Urine Changes

Overview

What are changes in urine?

Normal urine is yellowish in color, ranging from clear to deep amber. The color depends on how diluted it is, meaning how much liquid you consume. All urine has a slight odor that can vary with your diet.

Changes in urine can refer to:

  • Color changes.
  • Changes in odor.
  • Changes in consistency (for example, urine may appear foamy).

Sometimes these changes are temporary and harmless. They may be the result of eating certain foods or vitamins, or taking some medicines. Asparagus or beets can harmlessly change the odor and color of urine, for example.

Other times, changes in urine may be the result of a more serious underlying medical condition.

Who experiences changes in urine?

Anyone can experience changes in urine. It is more frequently seen in adult women, since a change in urine is a common symptom of urinary tract infections. Women more frequently experience these infections. Older adults and adults with a family history of kidney or bladder stones are also more prone to experience changes in urine.

Symptoms and Causes

What causes changes in urine?

The most harmless changes in urine color come from things you eat:

  • Foods such as beets, fava beans, blackberries, and rhubarb can turn urine reddish, or sometimes dark brown.
  • Carrots can turn urine light orange. Vitamin C can also turn urine orange.
  • B vitamins can give urine a greenish tinge.
  • Foods that use strong color dyes can also temporarily change urine color.

Certain medications may also change the color of your urine. Check the label or consult your physician to see if this is a possible side effect. For example:

  • Stomach acid reducer Tagamet® can turn urine a blue shade.
  • Some chemotherapy medicines can turn urine orange.
  • Phenazopyridine (Pyridium®), a drug used to treat urinary tract and bladder pain, can also give urine an orange hue.

More seriously, changes in urine color can be symptomatic of an underlying medical condition:

  • Red tinged urine can indicate blood in your urine, which could be caused by a urinary tract infection, kidney stones, or in rare cases, cancer.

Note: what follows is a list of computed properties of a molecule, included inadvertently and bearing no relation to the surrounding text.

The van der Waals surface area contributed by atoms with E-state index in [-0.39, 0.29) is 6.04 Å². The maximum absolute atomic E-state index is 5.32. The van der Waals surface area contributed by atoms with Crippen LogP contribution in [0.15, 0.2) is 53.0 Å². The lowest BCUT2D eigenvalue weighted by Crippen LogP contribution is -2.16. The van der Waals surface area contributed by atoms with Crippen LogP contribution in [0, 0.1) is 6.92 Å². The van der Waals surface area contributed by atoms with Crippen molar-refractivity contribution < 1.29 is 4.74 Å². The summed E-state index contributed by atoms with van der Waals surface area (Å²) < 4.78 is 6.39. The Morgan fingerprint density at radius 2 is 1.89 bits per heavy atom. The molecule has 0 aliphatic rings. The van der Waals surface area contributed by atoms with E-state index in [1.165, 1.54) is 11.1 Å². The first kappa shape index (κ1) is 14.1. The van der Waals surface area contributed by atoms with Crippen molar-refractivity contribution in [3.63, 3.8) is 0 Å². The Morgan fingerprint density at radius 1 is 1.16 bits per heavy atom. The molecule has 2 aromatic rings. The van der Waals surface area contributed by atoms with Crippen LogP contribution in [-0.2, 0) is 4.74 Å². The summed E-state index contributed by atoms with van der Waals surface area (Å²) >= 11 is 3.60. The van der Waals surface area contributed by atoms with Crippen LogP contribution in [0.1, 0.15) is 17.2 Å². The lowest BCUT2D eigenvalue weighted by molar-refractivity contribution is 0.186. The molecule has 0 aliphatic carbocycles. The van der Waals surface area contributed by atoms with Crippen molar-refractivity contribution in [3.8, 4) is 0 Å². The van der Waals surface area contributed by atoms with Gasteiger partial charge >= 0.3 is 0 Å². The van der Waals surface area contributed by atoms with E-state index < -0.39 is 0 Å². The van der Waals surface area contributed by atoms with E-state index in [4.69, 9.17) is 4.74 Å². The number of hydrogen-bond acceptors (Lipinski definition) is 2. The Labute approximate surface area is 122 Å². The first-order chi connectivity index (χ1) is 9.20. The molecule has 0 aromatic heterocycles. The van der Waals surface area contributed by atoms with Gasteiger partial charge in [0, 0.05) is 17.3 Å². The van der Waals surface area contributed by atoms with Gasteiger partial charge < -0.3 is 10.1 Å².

• Reddish urine could also be a sign of lead or mercury poisoning.
  • Dark brown urine could indicate liver failure.
  • Cola- or tea-colored urine could indicate inflammation of the kidneys (glomerulonephritis).
  • Orange hued urine can also indicate a problem with the liver or bile duct.
  • Greenish or cloudy urine may be symptomatic of a urinary tract infection.

Changes in urine odor can also be caused by diet, vitamins or medication. Asparagus is known to give urine more of an ammonia smell. B-6 supplements can also give urine a strong odor. You may also experience changes in urine odor if you are not drinking enough water. Highly concentrated urine can have a strong ammonia smell.

Underlying conditions that change urine odor can be very serious. They include:

  • Diabetes.
  • Bladder infections.
  • Kidney infections.
  • Liver failure.
  • Metabolic disorders.

Infections will commonly have other symptoms besides a strong odor to the urine. These symptoms can include:

  • Urinating very frequently.
  • Having pain with urination.
  • Feeling pain in the middle of your back.

Changes in the consistency of urine may give it the appearance of "foaming." This is usually the harmless result of the speed of urination and can appear after eating certain foods. But if this issue persists—especially if you experience leg swelling—you should talk to your doctor. It could be the result of excess protein in your urine, which could signify kidney disease.